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Dennis
Charlotte, North Carolina/Zone 8a 

WillsC

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Reply with quote  #17 
Snaglpus,

We have a plague of squirrels here but have never had one bite the sprinkler heads.  I was just trying to count how many heads are out there and gave myself a headache:)  A few hundred I would guess. Some are 180 degree only which are mostly around the outside of beds but mostly is is spinners both the 6 foot and 10 foot sort.   On newly planted plants I like the 180 degree spray heads best and put a pot right behind the newly planted plant so the spray hits it and falls down to the limited roots. Once the plant takes off I unscrew the 180 and add a spinner.  The spinners are just easier as they don't clog.  I set the spinners about 2" above the mulch height.   I have my main line buried and the smaller 1/4 inch feeder line to the heads enters the 1/2 conduit underground travels up inside the conduit and only the head is exposed.  It is cheap that way as 10 feet of conduit is only $1.27  and you can make 8 risers from each length of conduit.  The conduit also protects the 1/4 line from all sun and physical (weedeater) damage. I have a weeper at the down hill side of each run where the water leaves the line. Standing water inside the line even a buried line just leads to algae problems.  Sadly here drippers won't work as the sand grabs the water and it goes straight down there is hardly any side to side water migration.
snaglpus

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Dennis
Charlotte, North Carolina/Zone 8a 

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Reply with quote  #19 
Nice job!
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Zone 6, MO

Wish list:
Martineca Rimada, Galicia Negra, Fioroni Ruvo, De La Reina - Pons, Tauro, BFF, Sefrawi, Sbayi, Mavra Sika , Fillaciano Bianco, Corynth, Souadi, Acciano Purple, LSU Tiger, LSU Red, Cajun Gold, BB-10 any great tasting fig
Tam

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Reply with quote  #20 
Very nice job, Dennis. Thanks for sharing.

Best,
Tam
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Reply with quote  #21 
Wow. . You put me to shame. Beautiful set up.
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wishlist: Good yellow /green figs

Sherry
NC
elin

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Reply with quote  #22 
thinking of planting some figs in my parents place.

is it realt neccessary to water the in ground fig trees once they are adult?

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Eli ,Israel ,Zone 10? Too humid and hot, yada yada yada
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: Sbayi, Hmadi, Black Portugal, Black Brazil,Excell, Flanders, Hmari , RDB, Niagra Black,Natalina, CDDN,Maya, Preto Torres, Preto Arge
snaglpus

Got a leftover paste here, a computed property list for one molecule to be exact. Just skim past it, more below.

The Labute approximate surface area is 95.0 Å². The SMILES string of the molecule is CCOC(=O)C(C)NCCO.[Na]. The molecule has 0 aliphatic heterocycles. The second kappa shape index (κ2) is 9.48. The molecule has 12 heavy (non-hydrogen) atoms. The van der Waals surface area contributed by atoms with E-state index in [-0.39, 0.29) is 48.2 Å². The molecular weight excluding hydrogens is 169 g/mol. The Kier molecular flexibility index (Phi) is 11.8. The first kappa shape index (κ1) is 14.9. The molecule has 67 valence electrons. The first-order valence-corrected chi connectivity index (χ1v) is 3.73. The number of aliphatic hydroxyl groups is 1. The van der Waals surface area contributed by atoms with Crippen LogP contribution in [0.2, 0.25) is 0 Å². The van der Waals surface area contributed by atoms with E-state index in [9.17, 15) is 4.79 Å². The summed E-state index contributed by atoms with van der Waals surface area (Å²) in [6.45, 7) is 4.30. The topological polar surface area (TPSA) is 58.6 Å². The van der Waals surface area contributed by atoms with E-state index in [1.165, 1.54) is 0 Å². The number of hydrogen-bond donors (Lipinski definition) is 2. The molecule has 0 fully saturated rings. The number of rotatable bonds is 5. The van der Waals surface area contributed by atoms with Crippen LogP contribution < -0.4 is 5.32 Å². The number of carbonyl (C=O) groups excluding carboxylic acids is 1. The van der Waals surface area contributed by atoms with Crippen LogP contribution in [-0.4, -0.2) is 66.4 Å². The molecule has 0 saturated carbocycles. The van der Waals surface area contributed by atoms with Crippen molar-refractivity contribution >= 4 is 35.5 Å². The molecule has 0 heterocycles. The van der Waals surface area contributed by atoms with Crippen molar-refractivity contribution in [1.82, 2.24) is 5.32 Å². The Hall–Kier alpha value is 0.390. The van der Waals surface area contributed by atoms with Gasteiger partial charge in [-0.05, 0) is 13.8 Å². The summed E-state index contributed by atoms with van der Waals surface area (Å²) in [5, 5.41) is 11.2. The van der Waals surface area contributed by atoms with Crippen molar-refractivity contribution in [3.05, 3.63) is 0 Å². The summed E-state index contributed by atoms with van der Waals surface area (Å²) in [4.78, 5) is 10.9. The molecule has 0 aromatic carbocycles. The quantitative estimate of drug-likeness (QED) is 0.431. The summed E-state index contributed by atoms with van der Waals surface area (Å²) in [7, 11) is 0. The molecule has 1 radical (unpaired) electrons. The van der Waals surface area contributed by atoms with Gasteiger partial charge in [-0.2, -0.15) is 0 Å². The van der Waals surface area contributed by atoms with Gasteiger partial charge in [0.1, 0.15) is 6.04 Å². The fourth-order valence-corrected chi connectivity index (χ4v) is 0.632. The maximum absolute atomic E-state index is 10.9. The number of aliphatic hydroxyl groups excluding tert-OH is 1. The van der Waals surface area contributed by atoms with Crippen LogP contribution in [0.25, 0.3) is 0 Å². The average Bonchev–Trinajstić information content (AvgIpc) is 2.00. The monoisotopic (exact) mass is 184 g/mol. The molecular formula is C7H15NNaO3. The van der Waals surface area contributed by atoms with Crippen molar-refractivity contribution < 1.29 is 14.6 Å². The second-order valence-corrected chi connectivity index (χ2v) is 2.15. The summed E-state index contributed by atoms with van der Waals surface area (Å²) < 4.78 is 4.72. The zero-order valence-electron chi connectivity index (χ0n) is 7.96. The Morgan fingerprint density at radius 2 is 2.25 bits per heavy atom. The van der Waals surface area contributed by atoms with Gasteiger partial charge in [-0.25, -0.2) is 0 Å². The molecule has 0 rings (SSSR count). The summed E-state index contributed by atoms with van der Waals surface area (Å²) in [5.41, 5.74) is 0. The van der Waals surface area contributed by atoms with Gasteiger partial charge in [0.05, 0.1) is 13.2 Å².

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Reply with quote  #23 
Elin, it really depends on your climate and where the trees are planted. Figs need moisture and they need drainage. In my area, the Southeast, we have red clay. So, I planted my trees on a hill so they could get plenty of drainage. BUT, we also have a lot of 90 degree temps (not this year but common) which can cause a very dry soil. For 2 yrs, I only had 4 trees planted on this hill and no irrigation. The trees grew very slow and suffered in the heat. After planting more trees, I installed the irrigation and my trees were healthier. The trees suffered when the timers were off meaning no water. They dropped their leaves and put on new ones. When the irrigation is on, the leaves stay on and I get better fig production. But I only turn on water for my trees when there is no rain. But a gallon of water a day helps.
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Dennis
Charlotte, North Carolina/Zone 8a 

elin

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Reply with quote  #24 
Thanks 
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Eli ,Israel ,Zone 10? Too humid and hot, yada yada yada
https://www.facebook.com/profile.php?id=1298814119
Growing
: Sbayi, Hmadi, Black Portugal, Black Brazil,Excell, Flanders, Hmari , RDB, Niagra Black,Natalina, CDDN,Maya, Preto Torres, Preto Arge
Alex22

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Reply with quote  #25 
Hmm you have a well organized garden which is looking very good. and you have all equipment related to gardening. Glad to see that, thanks for sharing the photos.  
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Mat9

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Reply with quote  #26 
Very nice work, Dennis! I am installing a drip system for my vegetable garden and now extended for figs (or future figs, i should say). Have all the components in boxes. Your post gave me some ideas. Thanks.
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Rockland,NY-Zone 6-B
loslunasfarms

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Reply with quote  #27 
Dennis, great work. I had 300 trees put on drip and my life changed for the better that day!
snaglpus

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Reply with quote  #28 
Thanks Matt.

Jose, glad to see you posting again! I'm with you! Installing a drip irrigation system gave me such peace of mind! I'm getting to add to it later this week.

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Dennis
Charlotte, North Carolina/Zone 8a